Chestnut Street Inn

Gluten Intolerance: Living with a Wheat Allergy

Gluten Intolerance, or celiac disease, affects one out of every 133 people in the United States. People afflicted with this disease are unable to consume wheat, rye, barley or oats. Symptoms range from general abdominal discomfort to severe malnutrition. People afflicted with Celiac Disease are often misdiagnosed as having mild to moderate anemia and other gastrointestinal disorders. While diagnosis is difficult, awareness has been growing and more and more doctors are equipped with the appropriate testing supplies to test individuals suffering with these types of ailments. The only solution for an individual suffering from Celiac Disease is to maintain a completely gluten free diet, which can be far more difficult than it sounds.

Many items that would seem to be otherwise safe contain wheat gluten in them as wheat gluten is a common additive in preservatives. Items such as distilled vinegar, sour cream, mayonnaise, yogurt and even hot dogs may contain wheat gluten in them and therefore can cause discomfort. What is gluten?? Wheat gluten is a protein found in most cereals that creates the elasticity necessary to leavening. While many types of flowers can be used for baking, i.e. rice, potato and chickpea, these often produce dense or tough dough that is not suitable for baking bread or cakes.

While Celiac Disease is one of the most common forms of a wheat allergy, there are others. Most wheat allergies are not as common as other food allergies, namely peanut, dairy or seafood. However, they can be just as severe. Again, the most effective way of dealing with a wheat allergy is simply to avoid eating the foods that cause the reactions as anaphylactics do not help to avert the allergic reaction when these foods are consumed.

How to deal with cooking for individuals with Celiac Disease or other wheat allergies? It is simply a matter of reading the ingredients in common household items you use. One of the main culprits of allergic reactions in many foods is modified food starch. Look for products that are labeled “natural” or “certified organic.” Often these products are produced with little or no preservatives. Also, be careful of anything containing alcohol, including vanilla extract. Most alcohols are distilled with grains, most of which contain wheat glutens in them. Finding gluten free ingredients in stores is becoming easier and easier as more and more food manufacturers are becoming aware of the specifics of wheat allergies.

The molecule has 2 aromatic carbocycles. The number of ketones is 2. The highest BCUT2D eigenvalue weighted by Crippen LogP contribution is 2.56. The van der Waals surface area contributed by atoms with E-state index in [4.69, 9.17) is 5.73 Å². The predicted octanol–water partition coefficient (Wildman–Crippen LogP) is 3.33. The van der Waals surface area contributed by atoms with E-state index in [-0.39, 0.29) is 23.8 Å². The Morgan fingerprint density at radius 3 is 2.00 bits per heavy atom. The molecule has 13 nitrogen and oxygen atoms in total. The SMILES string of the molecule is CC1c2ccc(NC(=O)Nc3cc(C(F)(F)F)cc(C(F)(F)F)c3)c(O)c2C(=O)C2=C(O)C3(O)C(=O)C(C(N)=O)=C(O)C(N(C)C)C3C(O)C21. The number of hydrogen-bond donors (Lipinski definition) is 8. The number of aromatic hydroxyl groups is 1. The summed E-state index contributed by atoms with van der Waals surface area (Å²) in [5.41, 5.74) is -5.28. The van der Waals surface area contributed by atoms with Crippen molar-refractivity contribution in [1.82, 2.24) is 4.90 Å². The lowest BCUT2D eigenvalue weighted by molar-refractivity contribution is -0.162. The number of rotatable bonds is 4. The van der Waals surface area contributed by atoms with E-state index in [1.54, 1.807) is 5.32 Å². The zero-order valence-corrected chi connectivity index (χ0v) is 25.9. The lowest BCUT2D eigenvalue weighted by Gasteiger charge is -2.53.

For those individuals following the South Beach Diet or other low carb diets, gluten free products can be a great indicator of foods that are naturally low in carbohydrates and starches. Eating gluten free doesn’t have to be boring or restrictive. It just requires a bit more creativity in the kitchen and the use of more flavor additives such as herbs and spices to liven things up. Below is a recipe for a gluten free chocolate cake. This flourless cake is delicious for both those with wheat allergies and those without. One final note: When eating out at restaurants, be careful to ask about items that specify they are “flourless.” Some restaurants label items, particularly desserts as “flourless,” when in fact they contain trace amounts of flour in them to bind the dessert. Even a trace amount can make the difference between a nice meal and a really bad stomach ache for someone suffering from Celiac Disease or a wheat allergy.

Flourless Chocolate Cake

Yields: Approx. 12 Servings

8 oz Semi-Sweet Chocolate Chips
¾ cup butter
1 cup sugar
1 tsp pure vanilla extract (Organic)
1 tsp instant coffee
4 eggs, separated
Pinch of cream of tartar

Preheat oven to 350 degrees. Grease a 9 inch spring form pan. In a small saucepan filled ¼ full with water, bring to a boil. Place chocolate, butter, vanilla and coffee in a heat resistant mixing bowl and place over boiling water, reducing heat to low. Melt chocolate and butter completely. Remove from heat and allow to cool slightly. In a separate bowl, beat egg yolks with half the sugar until the eggs become pale yellow and creamy. In another bowl, beat egg whites with cream of tartar, gradually adding remaining sugar until stiff peaks form. Carefully fold the cooled chocolate mixture into the egg yolk/sugar mixture, making sure not to scramble the eggs. Slowly fold the egg white mixture into the egg yolk/chocolate mix. Pour cake mixture into the spring form pan and place on a large baking sheet. Place in the oven and bake approx. 40 mins or until a toothpick inserted into the middle of the cake comes out clean. Remove from the oven and run a knife around the edges of the cake. Allow to cool completely before removing from the spring form pan. Serve with whipping cream or vanilla ice cream.

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